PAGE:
The Amazing Self-Basting Turkey

August 31, 1994|By CAL THOMAS

Washington -- A report compiled by U.S. Term Limits and the National Taxpayers Union could signal the last ladle of gravy on the self-basting congressional turkey.

Not content with raising their own pay and voting themselves benefits few others can enjoy, members of Congress have provided for their retirement years ''entitlements'' that are more than twice as large as any received by executives at Fortune 500 companies.

The average lifetime pension for members of Congress, notes U.S. Term Limits, is now more than $1.5 million.

Twenty-three could receive benefits of $89,000 per year if they retire this year.

Two hundred thirty-one House members could collect more than $1 million in lifetime benefits.

Fifty-seven are eligible for $2 million or more. Twelve can claim $3 million pensions.

Two are in the rarefied $4 million camp.

Nineteen members have refused to take part in the pension system.

The average American worker hopes his or her company survives long enough to pay a pension. Many try to put away enough in an IRA or 401(k) plan as a hedge against catastrophe. Members of Congress don't have to worry. While average Americans may experience diminished lifestyles or struggle in retirement, former congressmen and -women will continue living high on the hog.

House Speaker Tom Foley, who is fighting in court a term-limits provision passed by voters in Washington state, is eligible to receive the highest initial paycheck of $112,393. Sen. Chris Dodd, D-Conn., could collect a total of $5,126,222 if he retires this term.

Pensions are based on ''federal service'' and include military service and even work as a congressional staff member.

Millionaires, such as Democratic Sens. Edward Kennedy of Massachusetts and Jay Rockefeller of West Virginia, are eligible for $3,127,089 and $1,152,402 respectively, according to the report.

The retiring Senate Majority leader, George Mitchell, will take with him $2,113,676.

But the megastars of ''Congressional Lifestyles of the Rich and Famous'' are Rep. Solomon Ortiz, D-Tex., $4,267,724, and Rep. Patricia Schroeder, D-Colo., $4,230,635.

The average family income in 1991 was $34,788. That is one-third the size of retiring Minority Leader Bob Michel's pension. A mechanic averages $489 per week. Rep. Michel's pension pays him more than $2,000 a week.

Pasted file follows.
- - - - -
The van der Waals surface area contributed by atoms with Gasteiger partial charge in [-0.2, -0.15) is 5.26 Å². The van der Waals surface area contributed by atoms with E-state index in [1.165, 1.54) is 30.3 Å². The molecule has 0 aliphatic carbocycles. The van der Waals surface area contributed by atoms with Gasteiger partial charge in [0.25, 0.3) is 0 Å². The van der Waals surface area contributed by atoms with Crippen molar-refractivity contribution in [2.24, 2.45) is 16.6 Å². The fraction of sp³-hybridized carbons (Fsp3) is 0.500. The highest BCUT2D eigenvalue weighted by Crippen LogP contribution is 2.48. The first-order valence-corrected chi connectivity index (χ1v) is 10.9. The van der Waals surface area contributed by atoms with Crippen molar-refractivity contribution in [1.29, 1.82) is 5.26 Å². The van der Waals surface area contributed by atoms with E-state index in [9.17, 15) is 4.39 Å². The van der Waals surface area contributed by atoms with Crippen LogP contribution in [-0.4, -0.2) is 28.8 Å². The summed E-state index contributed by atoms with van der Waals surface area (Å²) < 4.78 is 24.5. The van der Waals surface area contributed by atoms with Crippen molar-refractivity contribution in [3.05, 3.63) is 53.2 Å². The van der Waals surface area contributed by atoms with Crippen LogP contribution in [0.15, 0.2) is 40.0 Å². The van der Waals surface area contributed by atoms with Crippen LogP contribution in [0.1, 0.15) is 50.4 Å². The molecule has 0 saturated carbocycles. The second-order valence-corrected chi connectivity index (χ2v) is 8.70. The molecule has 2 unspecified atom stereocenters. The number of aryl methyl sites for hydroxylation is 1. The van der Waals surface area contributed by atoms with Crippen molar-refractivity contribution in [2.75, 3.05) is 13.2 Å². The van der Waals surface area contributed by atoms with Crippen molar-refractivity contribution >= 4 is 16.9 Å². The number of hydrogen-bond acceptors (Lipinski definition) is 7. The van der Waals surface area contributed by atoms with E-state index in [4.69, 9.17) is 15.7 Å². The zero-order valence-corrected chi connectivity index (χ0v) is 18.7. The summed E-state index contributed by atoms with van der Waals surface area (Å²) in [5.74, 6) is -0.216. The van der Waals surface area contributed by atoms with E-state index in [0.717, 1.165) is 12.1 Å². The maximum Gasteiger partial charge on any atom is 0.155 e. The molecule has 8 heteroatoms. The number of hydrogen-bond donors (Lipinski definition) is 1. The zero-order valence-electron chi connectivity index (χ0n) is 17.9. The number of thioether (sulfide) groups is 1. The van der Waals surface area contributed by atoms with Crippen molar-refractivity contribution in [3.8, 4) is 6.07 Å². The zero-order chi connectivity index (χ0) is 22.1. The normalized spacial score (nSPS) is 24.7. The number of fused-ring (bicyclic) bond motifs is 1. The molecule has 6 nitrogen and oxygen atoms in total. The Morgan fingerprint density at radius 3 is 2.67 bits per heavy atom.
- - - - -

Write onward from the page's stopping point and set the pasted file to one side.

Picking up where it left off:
Twenty-eight million Social Security recipients fall far short of xTC congressional pensions. Their average income is $674 per month for individuals and $1,140 per month for married couples. Congressman Michel will get $8,600 per month.

So that they won't be subject to inflation, members of Congress voted 4 percent cost-of-living adjustments for themselves. Less than 10 percent of private sector pensions offer formal COLAs, says the report.

Members can retire with full pension benefits at age 62 after serving in Congress for only five years. If they've served 10 years, they can retire at 60. And if they serve 20 years, they can claim their pensions at 50.

''This bloated pension plan wouldn't exist,'' says the U.S. Term Limits report, ''if congressmen didn't know that once elected, they could bank on winning re-election as long as they wish and retire to a life of luxury on their own terms, in their own good time.''

One of President Clinton's lines while campaigning for health-care reform was that the public should get the same kind of health care Congress receives. It is not likely he would say the same thing about retirement benefits, or that Congress would like these figures publicized.

Four years ago when California voters approved term limits for their state legislators, they also eliminated lucrative pension benefits. California Assemblyman Bill Morrow reflected the intent a majority of voters for their public servants when they passed term limits.

He said: ''I knew that I couldn't make a full career out of [elected office] and expect a pension from the state assembly. That was fine with me. I wanted to come up here and do a job.''

With Congress out of town, perhaps the voters will consider how pleasant an experience it is. Might make those voters think a little harder about limits -- to terms and bloated pensions.

Cal Thomas is a syndicated columnist.

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